Tobacco: A word of caution from Naidu

Naidu reminded that the World Health Organisation (WHO) has warned about the evil effects of consuming tobacco and the ministry of health has been trying to see that the area under cultivation for tobacco crop is progressively reduced.

BJP MP G V L Narasimha Rao on Monday wanted the government to help distressed tobacco farmers but a word of caution came from Rajya Sabha Chairman M Venkaiah Naidu, who cited concerns raised by World Health Organisation (WHO) as well as the problem of a liberal policy leading to glut in the market and distress sale.

Raising the issue during the Zero Hour in the Rajya Sabha, Rao said that the farmers are not getting remunerative prices as they are not able to produce quality tobacco in the past five years due to frequent drought.

Citing that the government extended a compensation package to the farmers for the low quality of tobacco produced in Andhra Pradesh in 2015, Rao said that the ministry of commerce should lend a "similar helping hand" to them.

However, Naidu reminded that the World Health Organisation (WHO) has warned about the evil effects of consuming tobacco and the ministry of health has been trying to see that the area under cultivation for tobacco crop is progressively reduced.

"Secondly, if you are liberal with regard to permission to grow more, there will be glut in the market and there will be distress sale. That has been experienced earlier also. So, keeping these two things in mind, the government and MPs should engage themselves and try to find out a solution and guide the farmers progressively to slowly go in for alternative crops," he said.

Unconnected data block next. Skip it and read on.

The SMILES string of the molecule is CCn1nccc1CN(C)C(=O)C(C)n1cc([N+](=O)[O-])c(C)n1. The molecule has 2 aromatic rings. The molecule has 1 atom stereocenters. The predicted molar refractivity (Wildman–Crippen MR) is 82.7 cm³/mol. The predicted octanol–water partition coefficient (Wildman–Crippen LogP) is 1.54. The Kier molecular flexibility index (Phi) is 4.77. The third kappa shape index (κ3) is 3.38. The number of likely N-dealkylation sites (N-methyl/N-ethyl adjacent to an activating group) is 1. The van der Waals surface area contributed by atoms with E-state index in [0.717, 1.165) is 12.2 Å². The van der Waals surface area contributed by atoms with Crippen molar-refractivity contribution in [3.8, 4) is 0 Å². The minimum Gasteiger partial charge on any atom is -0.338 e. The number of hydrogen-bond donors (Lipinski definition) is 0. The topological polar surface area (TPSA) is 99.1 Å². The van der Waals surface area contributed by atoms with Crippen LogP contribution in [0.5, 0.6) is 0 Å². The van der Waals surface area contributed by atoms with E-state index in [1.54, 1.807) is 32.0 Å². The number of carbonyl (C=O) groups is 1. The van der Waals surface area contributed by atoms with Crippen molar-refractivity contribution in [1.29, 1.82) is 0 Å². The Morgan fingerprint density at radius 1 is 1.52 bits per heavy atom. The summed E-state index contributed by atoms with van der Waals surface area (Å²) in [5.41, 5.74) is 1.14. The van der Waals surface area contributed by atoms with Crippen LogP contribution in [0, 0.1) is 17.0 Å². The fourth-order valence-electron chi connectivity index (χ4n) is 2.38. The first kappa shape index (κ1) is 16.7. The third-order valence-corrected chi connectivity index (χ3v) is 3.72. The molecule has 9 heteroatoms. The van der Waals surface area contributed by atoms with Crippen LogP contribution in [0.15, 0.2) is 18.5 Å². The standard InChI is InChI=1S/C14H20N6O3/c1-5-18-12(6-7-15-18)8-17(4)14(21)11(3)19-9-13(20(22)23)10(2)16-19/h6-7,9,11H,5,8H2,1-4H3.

In his speech, Rao also wanted the 15% penalty levied on additional production than the permissible quantity to be waived off as the overall production in Andhra Pradesh and Karnataka is actually less than the authorised quantity.

Another suggestion from Rao was that the licensing regime for tobacco cultivation needs to be more liberalised and reviewed.

He said that if the government wants to discourage farmers from continuing with tobacco cultivation, the farmers should be given assistance to switch over to other crops.

“This is actually yielding substantial export earnings for the country, but if we choose to switch to other crops, I think, a stable and long-term policy needs to be devised," he said.

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